8. 8. Industrial districts and entrepreneurial profilesRomano Prodi, the current president of the European Commission, recently defined theindustrial districts as the main social-economic innovation which Italy has offered to theworld in the post-war period.According to one of the many definitions which have been proposed, an industrialdistrict is a localised area characterised by a high concentration of SMB’s in terms bothof the relationship between the number of businesses and the population as well astheir productive specialisation.In other words, in Italian districts there are numerous companies which are specialisedin the same form of production.In Italy, there exist nearly 200 districts, in the most different productive sectors, and inboth the North and the South. The highest number, however, are located in theNorthern and Central parts of the country. It is by means of the districts system thatthose products which best represent the so-called “Made in Italy” have succeededinternationally.The shares of the world market obtained by Italian districts in these sectors are quitenotable.Table 3. Shares of world exports of the main Italian districts Products Districts Share (%) Wool textiles Prato 19-20 Wool textiles Biella-Vercelli 14-15 Silk textiles Como 24-26 Women’s stockings Castel Goffredo 40 Dressed skins Vicenza 10 Footwear Ascoli Piceno-Macerata 5-7 Eyeglasses Belluno 15-17 Goldsmith products Vicenza 13-15 Goldsmith products Arezzo 12-13 Furniture & kitchens Treviso-Pordenone 8-9 Furniture & kitchens Como-Milano 4-5 Chairs Udine 20-25 Ceramic tiles Modena 38-40 Packaging machinery Bologna 13-15 8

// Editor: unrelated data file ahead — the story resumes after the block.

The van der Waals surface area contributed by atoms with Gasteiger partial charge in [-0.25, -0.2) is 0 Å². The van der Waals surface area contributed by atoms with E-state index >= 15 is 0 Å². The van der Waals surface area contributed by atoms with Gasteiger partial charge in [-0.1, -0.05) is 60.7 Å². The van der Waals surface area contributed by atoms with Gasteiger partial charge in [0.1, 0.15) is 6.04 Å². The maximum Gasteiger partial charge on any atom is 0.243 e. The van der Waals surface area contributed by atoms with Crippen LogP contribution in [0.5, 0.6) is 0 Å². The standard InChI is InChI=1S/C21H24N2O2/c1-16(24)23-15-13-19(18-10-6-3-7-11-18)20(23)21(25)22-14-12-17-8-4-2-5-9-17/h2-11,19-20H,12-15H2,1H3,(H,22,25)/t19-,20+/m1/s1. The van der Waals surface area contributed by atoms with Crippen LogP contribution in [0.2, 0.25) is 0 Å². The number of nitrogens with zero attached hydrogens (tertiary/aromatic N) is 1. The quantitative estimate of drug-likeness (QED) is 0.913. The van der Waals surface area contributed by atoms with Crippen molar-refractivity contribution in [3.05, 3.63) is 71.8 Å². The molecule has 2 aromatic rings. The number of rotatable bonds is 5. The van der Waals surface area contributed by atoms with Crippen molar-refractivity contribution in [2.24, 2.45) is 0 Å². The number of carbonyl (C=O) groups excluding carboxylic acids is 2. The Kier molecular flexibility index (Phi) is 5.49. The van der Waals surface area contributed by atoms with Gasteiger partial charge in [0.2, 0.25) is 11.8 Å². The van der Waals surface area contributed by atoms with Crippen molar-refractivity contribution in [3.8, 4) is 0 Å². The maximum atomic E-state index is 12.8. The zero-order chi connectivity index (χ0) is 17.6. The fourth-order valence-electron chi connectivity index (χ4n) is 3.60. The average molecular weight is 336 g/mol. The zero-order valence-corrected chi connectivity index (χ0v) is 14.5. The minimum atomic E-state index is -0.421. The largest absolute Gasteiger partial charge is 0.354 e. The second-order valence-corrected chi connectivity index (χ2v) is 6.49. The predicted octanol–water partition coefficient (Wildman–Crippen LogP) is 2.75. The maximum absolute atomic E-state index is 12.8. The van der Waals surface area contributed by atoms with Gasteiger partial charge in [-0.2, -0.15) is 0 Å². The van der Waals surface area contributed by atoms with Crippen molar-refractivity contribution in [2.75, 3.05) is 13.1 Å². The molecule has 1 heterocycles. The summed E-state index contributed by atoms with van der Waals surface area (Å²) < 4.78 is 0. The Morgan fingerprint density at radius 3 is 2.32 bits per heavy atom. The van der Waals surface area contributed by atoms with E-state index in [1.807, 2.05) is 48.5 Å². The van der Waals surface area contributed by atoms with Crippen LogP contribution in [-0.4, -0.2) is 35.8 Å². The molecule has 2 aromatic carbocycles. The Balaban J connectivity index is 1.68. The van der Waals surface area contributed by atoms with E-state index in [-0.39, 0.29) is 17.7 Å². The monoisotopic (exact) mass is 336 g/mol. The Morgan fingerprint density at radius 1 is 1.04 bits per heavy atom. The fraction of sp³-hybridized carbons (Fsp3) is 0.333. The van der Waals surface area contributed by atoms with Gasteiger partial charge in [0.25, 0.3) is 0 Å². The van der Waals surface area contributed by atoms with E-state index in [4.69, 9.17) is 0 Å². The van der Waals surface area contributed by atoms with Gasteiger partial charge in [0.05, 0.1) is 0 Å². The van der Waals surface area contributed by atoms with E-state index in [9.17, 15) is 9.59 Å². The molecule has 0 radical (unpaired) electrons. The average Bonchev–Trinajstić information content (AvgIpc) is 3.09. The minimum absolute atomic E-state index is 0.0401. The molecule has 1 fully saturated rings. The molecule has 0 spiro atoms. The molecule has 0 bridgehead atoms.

9. 9. With such performance levels, in a country like Italy where major companies arelacking, the industrial districts can be legitimately considered as our “spontaneousmultinationals”; spontaneous because the creation of a district occurs without thestrategic planning or guiding role of large or small companies.The creation of a district is rather based on social, economic and cultural factors, suchas the historical presence of institutions which are rooted in the territory (one thinks ofthe Italy of the “municipalities”) and artisan traditions which are often centuries old(knives, gold work, furniture, etc.). Based on this foundation, the subsequentdevelopment of a district takes place through a series of spin-offs, where theexperience of the company with the greatest success produces technicians andworkers who become entrepreneurs in turn. In this way, efficient systems ofrelationships are developed among companies, which exchange unfinished products,technology and services.Belonging to a district offers many advantages for SMB’s in Italy: • In general terms, the district represents a context which facilitates enterprise, through the diffusion of a culture based on the values of commitment, labour, loyalty, personal success. • Cultural homogeneity, together with geographical proximity, aid the diffusion of an approach which seeks collaboration rather than competition among companies, while relationships based on trust facilitate exchanges and make it possible to regulate agreements between companies on an informal basis. • Through the relationships of exchange and co-operation which link companies within a district, extended forms of the division of labour are created which are fully comparable to those within a major company, and in accordance with the logic of what the great economist Alfred Marshall called the “factory without walls”. In this way, the district permits the SMB’s to obtain all the benefits of large scale companies without paying any of the costs in terms of technological, organisational and decisional rigidity.In a few words, Italian industrial districts are a perfect mixture of market mechanismswithin a social communities framework.The context of districts has strongly influenced the psychological profiles and attitudestowards risk of Italian entrepreneurs.Above all, the feeling of belonging to a district satisfies the innate need of individuals toenter into relationships with others. As we know, no one is totally autonomous as a 9